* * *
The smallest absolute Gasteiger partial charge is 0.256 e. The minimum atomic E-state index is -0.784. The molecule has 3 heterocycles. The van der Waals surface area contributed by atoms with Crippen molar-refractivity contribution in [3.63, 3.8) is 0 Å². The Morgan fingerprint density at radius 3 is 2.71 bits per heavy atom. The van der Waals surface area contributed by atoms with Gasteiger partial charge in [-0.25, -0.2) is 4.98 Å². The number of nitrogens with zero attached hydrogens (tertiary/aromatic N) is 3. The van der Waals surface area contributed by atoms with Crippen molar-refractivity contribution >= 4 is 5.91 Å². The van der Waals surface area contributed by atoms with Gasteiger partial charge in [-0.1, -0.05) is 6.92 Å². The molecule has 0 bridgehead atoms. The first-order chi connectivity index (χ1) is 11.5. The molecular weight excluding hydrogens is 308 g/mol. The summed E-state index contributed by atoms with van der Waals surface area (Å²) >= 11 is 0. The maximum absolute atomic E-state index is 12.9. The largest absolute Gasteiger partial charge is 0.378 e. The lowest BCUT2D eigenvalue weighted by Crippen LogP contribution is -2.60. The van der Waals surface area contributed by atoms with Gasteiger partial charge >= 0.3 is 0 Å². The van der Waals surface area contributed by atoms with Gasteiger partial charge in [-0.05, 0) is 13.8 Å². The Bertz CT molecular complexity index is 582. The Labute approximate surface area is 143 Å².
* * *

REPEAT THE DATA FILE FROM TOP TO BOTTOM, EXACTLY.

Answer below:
The smallest absolute Gasteiger partial charge is 0.256 e. The minimum atomic E-state index is -0.784. The molecule has 3 heterocycles. The van der Waals surface area contributed by atoms with Crippen molar-refractivity contribution in [3.63, 3.8) is 0 Å². The Morgan fingerprint density at radius 3 is 2.71 bits per heavy atom. The van der Waals surface area contributed by atoms with Gasteiger partial charge in [-0.25, -0.2) is 4.98 Å². The number of nitrogens with zero attached hydrogens (tertiary/aromatic N) is 3. The van der Waals surface area contributed by atoms with Crippen molar-refractivity contribution >= 4 is 5.91 Å². The van der Waals surface area contributed by atoms with Gasteiger partial charge in [-0.1, -0.05) is 6.92 Å². The molecule has 0 bridgehead atoms. The first-order chi connectivity index (χ1) is 11.5. The molecular weight excluding hydrogens is 308 g/mol. The summed E-state index contributed by atoms with van der Waals surface area (Å²) >= 11 is 0. The maximum absolute atomic E-state index is 12.9. The largest absolute Gasteiger partial charge is 0.378 e. The lowest BCUT2D eigenvalue weighted by Crippen LogP contribution is -2.60. The van der Waals surface area contributed by atoms with Gasteiger partial charge >= 0.3 is 0 Å². The van der Waals surface area contributed by atoms with Gasteiger partial charge in [-0.05, 0) is 13.8 Å². The Bertz CT molecular complexity index is 582. The Labute approximate surface area is 143 Å².